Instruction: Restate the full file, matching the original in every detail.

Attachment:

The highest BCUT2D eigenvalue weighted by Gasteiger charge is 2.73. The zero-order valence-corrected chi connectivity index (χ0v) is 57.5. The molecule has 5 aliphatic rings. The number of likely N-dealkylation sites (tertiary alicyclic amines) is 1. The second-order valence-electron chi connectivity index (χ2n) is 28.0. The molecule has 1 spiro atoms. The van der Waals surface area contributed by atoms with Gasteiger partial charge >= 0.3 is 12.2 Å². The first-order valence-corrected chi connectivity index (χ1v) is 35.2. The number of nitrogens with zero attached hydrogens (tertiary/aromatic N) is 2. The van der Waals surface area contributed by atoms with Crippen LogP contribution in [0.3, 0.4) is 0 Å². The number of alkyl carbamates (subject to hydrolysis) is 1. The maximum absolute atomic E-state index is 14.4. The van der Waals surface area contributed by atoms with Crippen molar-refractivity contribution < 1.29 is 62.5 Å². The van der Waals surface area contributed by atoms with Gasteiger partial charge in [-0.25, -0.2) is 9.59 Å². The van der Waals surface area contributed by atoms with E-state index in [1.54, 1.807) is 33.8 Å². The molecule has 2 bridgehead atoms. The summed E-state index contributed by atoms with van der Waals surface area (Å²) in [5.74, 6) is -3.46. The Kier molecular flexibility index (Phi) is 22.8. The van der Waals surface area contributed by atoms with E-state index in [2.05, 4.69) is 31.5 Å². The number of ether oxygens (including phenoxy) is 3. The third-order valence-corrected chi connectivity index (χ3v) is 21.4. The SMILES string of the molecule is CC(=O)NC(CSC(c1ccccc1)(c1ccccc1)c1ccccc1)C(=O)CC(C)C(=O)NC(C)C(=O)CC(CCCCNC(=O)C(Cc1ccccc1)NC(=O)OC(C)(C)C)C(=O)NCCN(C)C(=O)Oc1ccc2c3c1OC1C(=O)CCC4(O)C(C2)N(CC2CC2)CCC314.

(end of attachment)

The highest BCUT2D eigenvalue weighted by Gasteiger charge is 2.73. The zero-order valence-corrected chi connectivity index (χ0v) is 57.5. The molecule has 5 aliphatic rings. The number of likely N-dealkylation sites (tertiary alicyclic amines) is 1. The second-order valence-electron chi connectivity index (χ2n) is 28.0. The molecule has 1 spiro atoms. The van der Waals surface area contributed by atoms with Gasteiger partial charge >= 0.3 is 12.2 Å². The first-order valence-corrected chi connectivity index (χ1v) is 35.2. The number of nitrogens with zero attached hydrogens (tertiary/aromatic N) is 2. The van der Waals surface area contributed by atoms with Crippen LogP contribution in [0.3, 0.4) is 0 Å². The number of alkyl carbamates (subject to hydrolysis) is 1. The maximum absolute atomic E-state index is 14.4. The van der Waals surface area contributed by atoms with Crippen molar-refractivity contribution < 1.29 is 62.5 Å². The van der Waals surface area contributed by atoms with Gasteiger partial charge in [-0.25, -0.2) is 9.59 Å². The van der Waals surface area contributed by atoms with E-state index in [1.54, 1.807) is 33.8 Å². The molecule has 2 bridgehead atoms. The summed E-state index contributed by atoms with van der Waals surface area (Å²) in [5.74, 6) is -3.46. The Kier molecular flexibility index (Phi) is 22.8. The van der Waals surface area contributed by atoms with E-state index in [2.05, 4.69) is 31.5 Å². The number of ether oxygens (including phenoxy) is 3. The third-order valence-corrected chi connectivity index (χ3v) is 21.4. The SMILES string of the molecule is CC(=O)NC(CSC(c1ccccc1)(c1ccccc1)c1ccccc1)C(=O)CC(C)C(=O)NC(C)C(=O)CC(CCCCNC(=O)C(Cc1ccccc1)NC(=O)OC(C)(C)C)C(=O)NCCN(C)C(=O)Oc1ccc2c3c1OC1C(=O)CCC4(O)C(C2)N(CC2CC2)CCC314.